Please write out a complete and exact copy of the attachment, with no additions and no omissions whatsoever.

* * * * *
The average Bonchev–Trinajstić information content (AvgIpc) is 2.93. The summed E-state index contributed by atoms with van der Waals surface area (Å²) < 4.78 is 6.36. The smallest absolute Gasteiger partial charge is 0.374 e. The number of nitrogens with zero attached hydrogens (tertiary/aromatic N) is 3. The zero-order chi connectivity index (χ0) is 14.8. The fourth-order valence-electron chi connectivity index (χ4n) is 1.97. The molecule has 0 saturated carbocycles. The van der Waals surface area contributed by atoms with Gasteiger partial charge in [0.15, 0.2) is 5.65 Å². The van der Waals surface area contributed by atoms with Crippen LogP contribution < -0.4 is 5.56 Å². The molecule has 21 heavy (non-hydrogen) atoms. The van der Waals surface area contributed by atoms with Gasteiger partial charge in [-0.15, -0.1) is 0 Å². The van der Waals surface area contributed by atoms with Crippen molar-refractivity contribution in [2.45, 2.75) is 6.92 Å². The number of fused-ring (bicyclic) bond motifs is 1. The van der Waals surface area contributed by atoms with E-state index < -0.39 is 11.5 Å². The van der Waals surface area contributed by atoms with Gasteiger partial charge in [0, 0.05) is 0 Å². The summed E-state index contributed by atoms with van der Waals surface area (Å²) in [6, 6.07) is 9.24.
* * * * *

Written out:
The average Bonchev–Trinajstić information content (AvgIpc) is 2.93. The summed E-state index contributed by atoms with van der Waals surface area (Å²) < 4.78 is 6.36. The smallest absolute Gasteiger partial charge is 0.374 e. The number of nitrogens with zero attached hydrogens (tertiary/aromatic N) is 3. The zero-order chi connectivity index (χ0) is 14.8. The fourth-order valence-electron chi connectivity index (χ4n) is 1.97. The molecule has 0 saturated carbocycles. The van der Waals surface area contributed by atoms with Gasteiger partial charge in [0.15, 0.2) is 5.65 Å². The van der Waals surface area contributed by atoms with Crippen LogP contribution < -0.4 is 5.56 Å². The molecule has 21 heavy (non-hydrogen) atoms. The van der Waals surface area contributed by atoms with Gasteiger partial charge in [-0.15, -0.1) is 0 Å². The van der Waals surface area contributed by atoms with Crippen molar-refractivity contribution in [2.45, 2.75) is 6.92 Å². The number of fused-ring (bicyclic) bond motifs is 1. The van der Waals surface area contributed by atoms with E-state index < -0.39 is 11.5 Å². The van der Waals surface area contributed by atoms with Gasteiger partial charge in [0, 0.05) is 0 Å². The summed E-state index contributed by atoms with van der Waals surface area (Å²) in [6, 6.07) is 9.24.